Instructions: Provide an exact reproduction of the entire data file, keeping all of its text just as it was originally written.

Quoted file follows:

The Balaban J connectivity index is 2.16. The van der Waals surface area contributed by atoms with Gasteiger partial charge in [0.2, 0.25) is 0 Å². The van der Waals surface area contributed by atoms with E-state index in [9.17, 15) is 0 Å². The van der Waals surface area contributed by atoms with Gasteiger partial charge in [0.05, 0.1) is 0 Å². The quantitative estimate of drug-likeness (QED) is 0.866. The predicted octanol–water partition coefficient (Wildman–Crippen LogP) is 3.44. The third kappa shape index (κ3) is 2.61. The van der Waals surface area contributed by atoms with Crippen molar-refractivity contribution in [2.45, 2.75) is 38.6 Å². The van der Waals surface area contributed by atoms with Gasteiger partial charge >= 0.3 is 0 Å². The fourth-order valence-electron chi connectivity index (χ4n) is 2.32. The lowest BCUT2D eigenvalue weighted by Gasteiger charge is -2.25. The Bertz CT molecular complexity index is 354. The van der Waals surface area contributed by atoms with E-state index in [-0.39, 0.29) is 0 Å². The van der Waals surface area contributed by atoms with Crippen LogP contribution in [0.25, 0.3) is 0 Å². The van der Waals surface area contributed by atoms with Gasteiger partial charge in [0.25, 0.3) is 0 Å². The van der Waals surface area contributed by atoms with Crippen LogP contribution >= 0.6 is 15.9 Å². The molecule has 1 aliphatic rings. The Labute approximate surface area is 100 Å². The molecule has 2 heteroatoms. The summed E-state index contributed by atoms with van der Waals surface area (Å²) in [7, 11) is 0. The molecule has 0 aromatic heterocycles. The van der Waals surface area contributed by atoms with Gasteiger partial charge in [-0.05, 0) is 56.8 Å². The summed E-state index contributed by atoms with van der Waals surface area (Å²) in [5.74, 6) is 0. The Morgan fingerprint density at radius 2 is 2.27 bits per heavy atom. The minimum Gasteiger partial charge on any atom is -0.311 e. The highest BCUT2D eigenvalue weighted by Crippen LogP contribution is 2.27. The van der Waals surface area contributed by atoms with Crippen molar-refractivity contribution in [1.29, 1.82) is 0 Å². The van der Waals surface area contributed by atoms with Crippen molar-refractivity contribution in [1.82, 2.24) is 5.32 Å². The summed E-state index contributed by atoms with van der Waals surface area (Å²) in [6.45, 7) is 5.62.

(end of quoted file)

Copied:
The Balaban J connectivity index is 2.16. The van der Waals surface area contributed by atoms with Gasteiger partial charge in [0.2, 0.25) is 0 Å². The van der Waals surface area contributed by atoms with E-state index in [9.17, 15) is 0 Å². The van der Waals surface area contributed by atoms with Gasteiger partial charge in [0.05, 0.1) is 0 Å². The quantitative estimate of drug-likeness (QED) is 0.866. The predicted octanol–water partition coefficient (Wildman–Crippen LogP) is 3.44. The third kappa shape index (κ3) is 2.61. The van der Waals surface area contributed by atoms with Crippen molar-refractivity contribution in [2.45, 2.75) is 38.6 Å². The van der Waals surface area contributed by atoms with Gasteiger partial charge >= 0.3 is 0 Å². The fourth-order valence-electron chi connectivity index (χ4n) is 2.32. The lowest BCUT2D eigenvalue weighted by Gasteiger charge is -2.25. The Bertz CT molecular complexity index is 354. The van der Waals surface area contributed by atoms with E-state index in [-0.39, 0.29) is 0 Å². The van der Waals surface area contributed by atoms with Crippen LogP contribution in [0.25, 0.3) is 0 Å². The van der Waals surface area contributed by atoms with Gasteiger partial charge in [0.25, 0.3) is 0 Å². The van der Waals surface area contributed by atoms with Crippen LogP contribution >= 0.6 is 15.9 Å². The molecule has 1 aliphatic rings. The Labute approximate surface area is 100 Å². The molecule has 2 heteroatoms. The summed E-state index contributed by atoms with van der Waals surface area (Å²) in [7, 11) is 0. The molecule has 0 aromatic heterocycles. The van der Waals surface area contributed by atoms with Gasteiger partial charge in [-0.05, 0) is 56.8 Å². The summed E-state index contributed by atoms with van der Waals surface area (Å²) in [5.74, 6) is 0. The Morgan fingerprint density at radius 2 is 2.27 bits per heavy atom. The minimum Gasteiger partial charge on any atom is -0.311 e. The highest BCUT2D eigenvalue weighted by Crippen LogP contribution is 2.27. The van der Waals surface area contributed by atoms with Crippen molar-refractivity contribution in [1.29, 1.82) is 0 Å². The van der Waals surface area contributed by atoms with Crippen molar-refractivity contribution in [1.82, 2.24) is 5.32 Å². The summed E-state index contributed by atoms with van der Waals surface area (Å²) in [6.45, 7) is 5.62.